The spring issue of Technology and Society (T&S) starts with an editorial addressing Internet Addiction. Perhaps the most disturbing example is the Sundance premier of Love Child. This documentary covers the death of a child in South Korea attributed to her parent’s addiction to online gaming. They pled guilty claiming addiction as part of their defense, which is an interesting situation if not a precedent. In South Korea, drunkenness is a form of addiction that mitigates legal liability, which provides a basis for the couple’s plea approach. Apparently they also had little or no education on taking care of their premature baby. (One might wonder if a more realistic video game environment, they were raising a virtual child, might have lead to a different outcome.)
This captures the issue in a nutshell. Video gaming can be an educational tool. But may result in problematic, or apparently, fatal responsibility failures. The T&S editorial continues to outline other countries and situations that reflect the “Internet Addiction Disorder.” When you combine gaming, with texting, email, web searches, smart-phone connectedness, and the increasing need to be on-line and/or have remote access for your job, our screen times are rapidly expanding. Since 2009 the average screen time for U.S. adults has doubled. Of course some of this is folks using their cell phones while watching TV and using their PC, but it is still a significant change in the way we use our time.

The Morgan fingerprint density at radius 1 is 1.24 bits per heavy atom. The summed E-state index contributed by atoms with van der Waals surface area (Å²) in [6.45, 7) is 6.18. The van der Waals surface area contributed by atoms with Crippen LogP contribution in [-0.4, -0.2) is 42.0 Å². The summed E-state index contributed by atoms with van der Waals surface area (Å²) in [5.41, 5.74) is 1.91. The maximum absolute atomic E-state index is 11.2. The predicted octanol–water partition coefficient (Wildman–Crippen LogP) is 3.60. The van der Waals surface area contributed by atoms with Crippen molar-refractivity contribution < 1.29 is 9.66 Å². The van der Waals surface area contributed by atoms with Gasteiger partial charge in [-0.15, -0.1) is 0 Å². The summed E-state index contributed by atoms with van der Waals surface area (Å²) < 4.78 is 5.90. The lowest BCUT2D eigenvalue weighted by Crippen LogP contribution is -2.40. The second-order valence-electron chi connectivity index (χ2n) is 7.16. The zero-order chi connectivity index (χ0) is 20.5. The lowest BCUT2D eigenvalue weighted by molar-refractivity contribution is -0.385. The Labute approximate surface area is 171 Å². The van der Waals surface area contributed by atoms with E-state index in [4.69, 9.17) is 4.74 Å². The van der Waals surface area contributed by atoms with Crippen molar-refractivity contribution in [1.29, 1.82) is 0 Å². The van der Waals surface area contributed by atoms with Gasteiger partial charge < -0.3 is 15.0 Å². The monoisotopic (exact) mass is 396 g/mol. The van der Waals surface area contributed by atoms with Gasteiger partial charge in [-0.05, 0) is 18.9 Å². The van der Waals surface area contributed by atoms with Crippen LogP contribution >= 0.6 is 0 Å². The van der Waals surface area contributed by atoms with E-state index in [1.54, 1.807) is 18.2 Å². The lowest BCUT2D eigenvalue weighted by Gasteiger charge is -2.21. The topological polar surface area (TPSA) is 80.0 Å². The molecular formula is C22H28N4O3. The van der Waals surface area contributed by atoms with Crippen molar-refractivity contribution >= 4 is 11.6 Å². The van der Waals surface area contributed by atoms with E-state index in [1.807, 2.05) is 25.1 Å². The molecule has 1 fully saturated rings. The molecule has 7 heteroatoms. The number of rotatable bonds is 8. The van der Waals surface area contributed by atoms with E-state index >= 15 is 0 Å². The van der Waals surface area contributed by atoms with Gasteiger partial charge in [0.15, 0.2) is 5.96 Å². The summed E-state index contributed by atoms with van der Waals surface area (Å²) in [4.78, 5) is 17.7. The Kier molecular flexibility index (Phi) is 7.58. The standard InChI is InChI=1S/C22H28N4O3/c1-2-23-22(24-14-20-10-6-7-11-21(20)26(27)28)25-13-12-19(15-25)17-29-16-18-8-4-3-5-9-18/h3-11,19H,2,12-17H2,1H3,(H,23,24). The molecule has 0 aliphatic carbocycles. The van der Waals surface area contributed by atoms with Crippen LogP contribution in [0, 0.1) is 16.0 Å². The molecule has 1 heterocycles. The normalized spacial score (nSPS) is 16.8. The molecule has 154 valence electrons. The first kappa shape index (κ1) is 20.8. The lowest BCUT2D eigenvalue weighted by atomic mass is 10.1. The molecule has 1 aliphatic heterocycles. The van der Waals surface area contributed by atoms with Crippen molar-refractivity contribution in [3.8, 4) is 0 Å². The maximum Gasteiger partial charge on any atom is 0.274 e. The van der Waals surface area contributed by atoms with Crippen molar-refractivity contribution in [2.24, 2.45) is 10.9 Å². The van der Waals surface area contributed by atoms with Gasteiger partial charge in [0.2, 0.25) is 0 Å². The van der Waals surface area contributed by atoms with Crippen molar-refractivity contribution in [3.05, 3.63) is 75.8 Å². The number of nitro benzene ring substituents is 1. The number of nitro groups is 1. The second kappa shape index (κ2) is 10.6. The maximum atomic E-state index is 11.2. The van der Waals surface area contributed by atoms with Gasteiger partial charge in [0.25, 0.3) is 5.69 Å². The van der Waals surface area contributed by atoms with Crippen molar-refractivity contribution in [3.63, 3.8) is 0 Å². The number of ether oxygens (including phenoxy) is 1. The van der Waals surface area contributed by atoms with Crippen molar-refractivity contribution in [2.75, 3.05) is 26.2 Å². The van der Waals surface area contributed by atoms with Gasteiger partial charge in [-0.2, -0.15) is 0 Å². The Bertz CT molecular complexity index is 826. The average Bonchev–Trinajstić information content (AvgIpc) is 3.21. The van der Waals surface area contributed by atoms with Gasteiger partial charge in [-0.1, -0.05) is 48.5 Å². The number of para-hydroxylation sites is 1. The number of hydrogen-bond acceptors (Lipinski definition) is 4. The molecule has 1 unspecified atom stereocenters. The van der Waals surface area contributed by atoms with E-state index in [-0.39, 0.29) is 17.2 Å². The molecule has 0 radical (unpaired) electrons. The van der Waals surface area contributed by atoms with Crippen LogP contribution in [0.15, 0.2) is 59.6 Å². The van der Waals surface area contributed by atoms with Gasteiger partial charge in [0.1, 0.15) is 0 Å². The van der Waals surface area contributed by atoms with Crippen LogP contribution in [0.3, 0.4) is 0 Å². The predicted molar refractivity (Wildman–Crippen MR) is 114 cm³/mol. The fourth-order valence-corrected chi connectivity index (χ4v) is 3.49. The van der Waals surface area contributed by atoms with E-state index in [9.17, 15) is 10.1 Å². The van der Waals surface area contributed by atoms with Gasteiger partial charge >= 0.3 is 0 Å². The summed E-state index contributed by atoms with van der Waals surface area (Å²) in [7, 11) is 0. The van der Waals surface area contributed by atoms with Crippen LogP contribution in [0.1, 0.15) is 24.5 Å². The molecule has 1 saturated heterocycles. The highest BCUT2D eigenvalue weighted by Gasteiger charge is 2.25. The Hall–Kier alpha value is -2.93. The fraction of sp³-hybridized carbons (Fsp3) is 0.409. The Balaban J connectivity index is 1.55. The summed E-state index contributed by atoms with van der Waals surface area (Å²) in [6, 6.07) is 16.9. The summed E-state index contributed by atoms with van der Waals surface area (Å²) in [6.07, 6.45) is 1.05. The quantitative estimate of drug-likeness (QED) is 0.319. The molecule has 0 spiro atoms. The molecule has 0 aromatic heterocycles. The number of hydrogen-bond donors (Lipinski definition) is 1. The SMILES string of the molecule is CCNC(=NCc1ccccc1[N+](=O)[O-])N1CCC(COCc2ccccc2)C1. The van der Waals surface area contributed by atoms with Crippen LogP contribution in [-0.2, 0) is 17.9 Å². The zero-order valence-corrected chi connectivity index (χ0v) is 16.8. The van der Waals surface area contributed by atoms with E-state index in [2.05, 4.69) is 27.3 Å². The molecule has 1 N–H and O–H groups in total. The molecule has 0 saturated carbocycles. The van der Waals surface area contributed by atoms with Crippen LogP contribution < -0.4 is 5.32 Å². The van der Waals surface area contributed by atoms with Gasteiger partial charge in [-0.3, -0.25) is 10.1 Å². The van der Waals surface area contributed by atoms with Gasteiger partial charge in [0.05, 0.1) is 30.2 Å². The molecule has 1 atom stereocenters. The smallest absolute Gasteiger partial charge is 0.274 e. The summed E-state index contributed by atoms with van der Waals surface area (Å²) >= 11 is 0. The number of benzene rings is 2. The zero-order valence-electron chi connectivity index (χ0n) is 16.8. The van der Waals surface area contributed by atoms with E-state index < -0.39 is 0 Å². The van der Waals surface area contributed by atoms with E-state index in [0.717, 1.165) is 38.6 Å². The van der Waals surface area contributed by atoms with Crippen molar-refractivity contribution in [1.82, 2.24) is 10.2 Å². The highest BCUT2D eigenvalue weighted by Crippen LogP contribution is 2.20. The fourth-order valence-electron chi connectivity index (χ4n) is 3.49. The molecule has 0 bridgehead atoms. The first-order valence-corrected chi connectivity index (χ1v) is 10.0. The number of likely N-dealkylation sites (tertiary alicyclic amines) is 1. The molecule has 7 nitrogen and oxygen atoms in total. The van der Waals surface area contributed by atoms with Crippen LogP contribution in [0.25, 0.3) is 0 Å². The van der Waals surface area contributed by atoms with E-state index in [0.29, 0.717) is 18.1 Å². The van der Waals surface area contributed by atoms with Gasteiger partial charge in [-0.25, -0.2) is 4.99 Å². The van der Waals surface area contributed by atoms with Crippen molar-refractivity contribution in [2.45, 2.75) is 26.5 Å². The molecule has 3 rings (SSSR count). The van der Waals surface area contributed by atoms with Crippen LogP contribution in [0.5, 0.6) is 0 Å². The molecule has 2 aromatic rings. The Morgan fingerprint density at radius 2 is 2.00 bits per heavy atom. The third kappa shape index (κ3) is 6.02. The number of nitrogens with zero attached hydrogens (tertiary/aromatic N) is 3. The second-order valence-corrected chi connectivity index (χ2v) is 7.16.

How much time is being used by these “brain suckers”? — (Curious that zombies have become a major horror show topic … perhaps there is more to this than we realize.) To what extent are we losing essential aspects of society such as relationships, mindfulness, personal growth, productivity, etc?
And significantly, what can we do about it? Your thoughts? (as you read this online….)